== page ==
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The Arctometatarsalian Pes, an Unusual Structure of the Metatarsus of Cretaceous Theropoda (Dinosauria: Saurischia)

Thomas R. Holtz, Jr.
Journal of Vertebrate Paleontology
Vol. 14, No. 4 (Feb. 15, 1995), pp. 480-519
Stable URL: http://www.jstor.org/stable/4523590
Page Count: 40
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The Arctometatarsalian Pes, an Unusual Structure of the Metatarsus of Cretaceous Theropoda (Dinosauria: Saurischia)
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Abstract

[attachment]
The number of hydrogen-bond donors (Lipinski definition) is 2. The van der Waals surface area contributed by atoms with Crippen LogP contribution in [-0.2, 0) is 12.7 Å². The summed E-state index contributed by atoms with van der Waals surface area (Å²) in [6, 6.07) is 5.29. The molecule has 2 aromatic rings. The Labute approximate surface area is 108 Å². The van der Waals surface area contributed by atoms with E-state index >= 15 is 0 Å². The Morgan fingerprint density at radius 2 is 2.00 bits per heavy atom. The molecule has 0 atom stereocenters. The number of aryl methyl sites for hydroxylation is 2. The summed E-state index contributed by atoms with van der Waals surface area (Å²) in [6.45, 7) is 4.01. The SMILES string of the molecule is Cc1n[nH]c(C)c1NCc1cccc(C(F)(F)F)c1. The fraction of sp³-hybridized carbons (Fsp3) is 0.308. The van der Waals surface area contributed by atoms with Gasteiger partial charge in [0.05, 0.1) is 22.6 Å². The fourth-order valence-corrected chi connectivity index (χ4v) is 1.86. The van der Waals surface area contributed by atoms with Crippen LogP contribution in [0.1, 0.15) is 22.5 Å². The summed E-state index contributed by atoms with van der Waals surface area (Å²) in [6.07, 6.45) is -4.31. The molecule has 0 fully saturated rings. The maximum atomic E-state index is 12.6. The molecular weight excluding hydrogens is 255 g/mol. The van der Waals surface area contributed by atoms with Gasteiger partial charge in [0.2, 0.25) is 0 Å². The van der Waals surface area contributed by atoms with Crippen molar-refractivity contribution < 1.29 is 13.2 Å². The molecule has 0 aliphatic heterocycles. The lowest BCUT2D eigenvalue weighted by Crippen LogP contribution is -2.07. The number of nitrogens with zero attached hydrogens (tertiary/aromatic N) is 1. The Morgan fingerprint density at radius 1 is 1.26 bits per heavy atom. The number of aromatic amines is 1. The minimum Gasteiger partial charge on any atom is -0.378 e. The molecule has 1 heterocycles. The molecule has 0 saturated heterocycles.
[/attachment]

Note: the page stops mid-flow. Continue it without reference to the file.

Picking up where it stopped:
The Cretaceous theropod families Ornithomimidae, Tyrannosauridae, Troodontidae, Elmisauridae, and Avimimidae share an unusual condition of the metatarsus. The central (third) metatarsal is greatly reduced proximally, completely excluded from anterior view and nearly to completely excluded in dorsal aspect. This bone forms a wedge shape distally, triangular in transverse cross section, which is buttressed against the more columnar metatarsals II and IV. This morphology forms a tightly bound structure, here termed the arctometatarsalian condition. Morphometric analysis indicates that the arctometatarsalian structure is significantly more elongate and gracile than underived metatarsi, and this structure is associated with relatively elongate distal hind limbs per unit femoral length. When compared with limb proportions of modem and extinct mammals and flightless birds, these limb proportions are seen to be consistent with a hypothesis of enhanced cursoriality in the derived theropods. In some genera, intrametatarsal mobility in this structure may have served as an energy storage system analogous to the snap-ligaments of modern equids. The wedge-and-buttress morphology would have resulted in a more direct transmission of locomotory forces to the epipodium than in less derived theropods. Biomechanical analysis indicates that this type of relatively gracile pes was not significantly weaker than pedes of underived theropods with regards to bending stresses, due to elongation into the parasagittal plane. To the contrary, these metatarsi were well designed to withstand the forces and stresses associated with enhanced cursorial ability.

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